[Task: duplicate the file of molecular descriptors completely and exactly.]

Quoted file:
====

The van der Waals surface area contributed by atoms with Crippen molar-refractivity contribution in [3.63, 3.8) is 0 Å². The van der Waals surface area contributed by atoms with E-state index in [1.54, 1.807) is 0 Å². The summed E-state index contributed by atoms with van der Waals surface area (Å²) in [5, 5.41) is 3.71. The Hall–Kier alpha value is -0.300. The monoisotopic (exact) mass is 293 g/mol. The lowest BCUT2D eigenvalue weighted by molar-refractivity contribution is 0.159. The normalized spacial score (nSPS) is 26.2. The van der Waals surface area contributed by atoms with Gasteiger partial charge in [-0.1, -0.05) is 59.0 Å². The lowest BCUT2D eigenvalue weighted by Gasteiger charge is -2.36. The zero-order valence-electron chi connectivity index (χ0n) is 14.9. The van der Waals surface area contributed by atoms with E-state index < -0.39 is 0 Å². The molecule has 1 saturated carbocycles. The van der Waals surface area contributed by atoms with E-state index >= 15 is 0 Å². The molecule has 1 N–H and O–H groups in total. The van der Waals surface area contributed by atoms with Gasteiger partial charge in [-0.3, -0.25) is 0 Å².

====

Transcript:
The van der Waals surface area contributed by atoms with Crippen molar-refractivity contribution in [3.63, 3.8) is 0 Å². The van der Waals surface area contributed by atoms with E-state index in [1.54, 1.807) is 0 Å². The summed E-state index contributed by atoms with van der Waals surface area (Å²) in [5, 5.41) is 3.71. The Hall–Kier alpha value is -0.300. The monoisotopic (exact) mass is 293 g/mol. The lowest BCUT2D eigenvalue weighted by molar-refractivity contribution is 0.159. The normalized spacial score (nSPS) is 26.2. The van der Waals surface area contributed by atoms with Gasteiger partial charge in [-0.1, -0.05) is 59.0 Å². The lowest BCUT2D eigenvalue weighted by Gasteiger charge is -2.36. The zero-order valence-electron chi connectivity index (χ0n) is 14.9. The van der Waals surface area contributed by atoms with E-state index < -0.39 is 0 Å². The molecule has 1 saturated carbocycles. The van der Waals surface area contributed by atoms with E-state index >= 15 is 0 Å². The molecule has 1 N–H and O–H groups in total. The van der Waals surface area contributed by atoms with Gasteiger partial charge in [-0.3, -0.25) is 0 Å².